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Published byAlexandra Pearson Modified over 8 years ago
Planting the Seeds of Cross-Disciplinary Teaching & Assessment Derek Scott School of Medical Sciences Mark Paterson, Curator, Cruickshank Botanic Garden
Background The School of Medical Sciences has traditionally had little interaction with Cruickshank Botanic Garden until the current academic year. Drug development - chemistry vs natural products Curriculum reform – breadth in curriculum, awareness of world events and issues. Pharmacopoeia exhibition – perhaps not exploited enough? Gardens underused by other disciplines apart of from expected ones such as those in SBS? Understand origins of some of the more commonly-used drugs.
Plans What can we do in a 6 week course with a class of just over 100 students from a variety of disciplines? How does it fit in with the course in question: BM3502 Neuroscience & Neuropharmacology Did SMS and the Gardens have staff with the expertise to deliver such activities? How do we make it engaging? What logistical considerations/technical support would this require? Cost Location Assessment Feedback
Aims To combine botanical expertise with pharmacological/physiological knowledge to develop a teaching and assessment activity for level 3 students that would: Introduce students to cross-disciplinary collaboration and the role of ethnomedicine in drug discovery. Provide further experience in problem-solving, practical work and scientific writing. Allow student choice in assessment topic, whilst allowing timely feedback. Curriculum reform and breadth – biodiversity, drug discovery, originality etc. Use resources we already have but perhaps exploit more effectively?
What we did Ethnobotany and ethnomedicine workshop Introductory lecture to this field Working with everyday products e.g. OTC medicines, cleaning products etc to identify useful botanical products with health or other benefits Abstract on medicinal plant of their choice Practical relating to natural product extraction to illustrate practical challenges of isolating natural products and turning them into a stable, usable drug. Mention throughout relevant lectures throughout entire course of botanically derived drugs used as pharmacological or physiological tools.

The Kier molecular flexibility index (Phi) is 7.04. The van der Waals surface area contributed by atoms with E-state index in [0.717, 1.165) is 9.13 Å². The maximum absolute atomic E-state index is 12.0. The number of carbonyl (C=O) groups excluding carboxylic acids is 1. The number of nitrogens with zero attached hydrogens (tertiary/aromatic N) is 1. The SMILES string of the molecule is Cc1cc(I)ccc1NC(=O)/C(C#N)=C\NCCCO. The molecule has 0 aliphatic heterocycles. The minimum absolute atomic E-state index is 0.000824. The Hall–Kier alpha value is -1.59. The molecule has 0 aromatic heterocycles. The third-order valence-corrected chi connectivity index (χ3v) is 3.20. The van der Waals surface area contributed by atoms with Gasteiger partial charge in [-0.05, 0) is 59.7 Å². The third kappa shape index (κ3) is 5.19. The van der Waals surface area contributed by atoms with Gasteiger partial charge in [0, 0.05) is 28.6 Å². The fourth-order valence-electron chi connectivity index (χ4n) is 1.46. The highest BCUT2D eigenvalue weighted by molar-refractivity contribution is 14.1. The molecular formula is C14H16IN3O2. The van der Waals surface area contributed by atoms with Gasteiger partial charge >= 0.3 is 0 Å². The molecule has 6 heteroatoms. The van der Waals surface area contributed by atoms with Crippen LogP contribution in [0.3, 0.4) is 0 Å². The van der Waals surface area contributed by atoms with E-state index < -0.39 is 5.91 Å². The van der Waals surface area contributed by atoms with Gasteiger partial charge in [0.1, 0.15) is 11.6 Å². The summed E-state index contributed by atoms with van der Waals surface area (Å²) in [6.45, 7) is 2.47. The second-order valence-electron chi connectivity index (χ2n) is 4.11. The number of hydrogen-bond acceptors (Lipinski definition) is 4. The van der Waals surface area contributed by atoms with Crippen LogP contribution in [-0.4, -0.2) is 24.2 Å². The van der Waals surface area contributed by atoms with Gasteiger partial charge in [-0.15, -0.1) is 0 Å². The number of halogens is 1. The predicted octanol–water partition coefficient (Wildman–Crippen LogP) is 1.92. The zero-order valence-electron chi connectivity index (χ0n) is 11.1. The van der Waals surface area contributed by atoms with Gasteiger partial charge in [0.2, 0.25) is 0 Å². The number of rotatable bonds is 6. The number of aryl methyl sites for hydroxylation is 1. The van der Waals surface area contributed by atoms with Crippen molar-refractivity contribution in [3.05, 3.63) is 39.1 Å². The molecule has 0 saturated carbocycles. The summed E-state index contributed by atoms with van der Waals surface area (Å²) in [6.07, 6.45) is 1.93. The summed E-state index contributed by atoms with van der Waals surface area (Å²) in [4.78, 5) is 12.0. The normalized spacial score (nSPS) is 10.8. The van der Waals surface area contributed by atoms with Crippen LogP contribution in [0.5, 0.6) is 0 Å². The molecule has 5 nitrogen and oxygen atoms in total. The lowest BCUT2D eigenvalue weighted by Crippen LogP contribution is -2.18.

Positive Outcomes Abstract - Choice & originality (over 60 different topics researched) Easy to mark, provide rapid and useful feedback Students interested and engaged Practical helped them understand difficulties of developing a new drug Increased volunteers for Botanic Garden Lots of students realised that even in medical sciences they need to be aware of issues such biodiversity Unexpected non-academic outcomes…..
Negative Outcomes Some students didn’t like the fact that it was hard to extract and quantify natural products – welcome to the wonderful world of scientific experiments! However, staff observed that students were always doing something in the lab and everyone got hands on experience in lab. Too much choice? Some students still felt they were medical scientists and “why did they have to know about plants?”. Difficulties in time of year of course – hard to go into Gardens and see lots of material in bloom. Different interests of groups of students from different degrees – how do we engage them all?
Plans for next time? Reduce choice to smaller topics more related to neuropharmacology? Keep reinforcing relevance of why they should be interested as medical scientists in other disciplines Show example abstract specifically relating to this topic – novel activity for some students. Look at ways of improving extraction method in practical so more students feel successful.
Conclusions We feel this educational exercise has been a success for staff and students and has shown how cross-disciplinary collaboration can facilitate teaching a large, diverse class, while allowing students choice in their assignment and enabling timely feedback via assessment in a novel way. Not perfect, but some good outcomes that we can build on. Added breadth to curriculum Engaging and allows use of imagination/ originality Strengthened links between SMS and Botanic Garden Encouraged others to look at resources we already have and ask whether we could use them more effectively?
Acknowledgements Alison Davidson and Elaine Lyall (in the CLSM Teaching Facility for preparation of practical classes and input into how they would actually work in logistical terms! Dr Alison Jenkinson for taking part in the assessment and practical work. Mark Paterson for giving of his time and expertise so freely.
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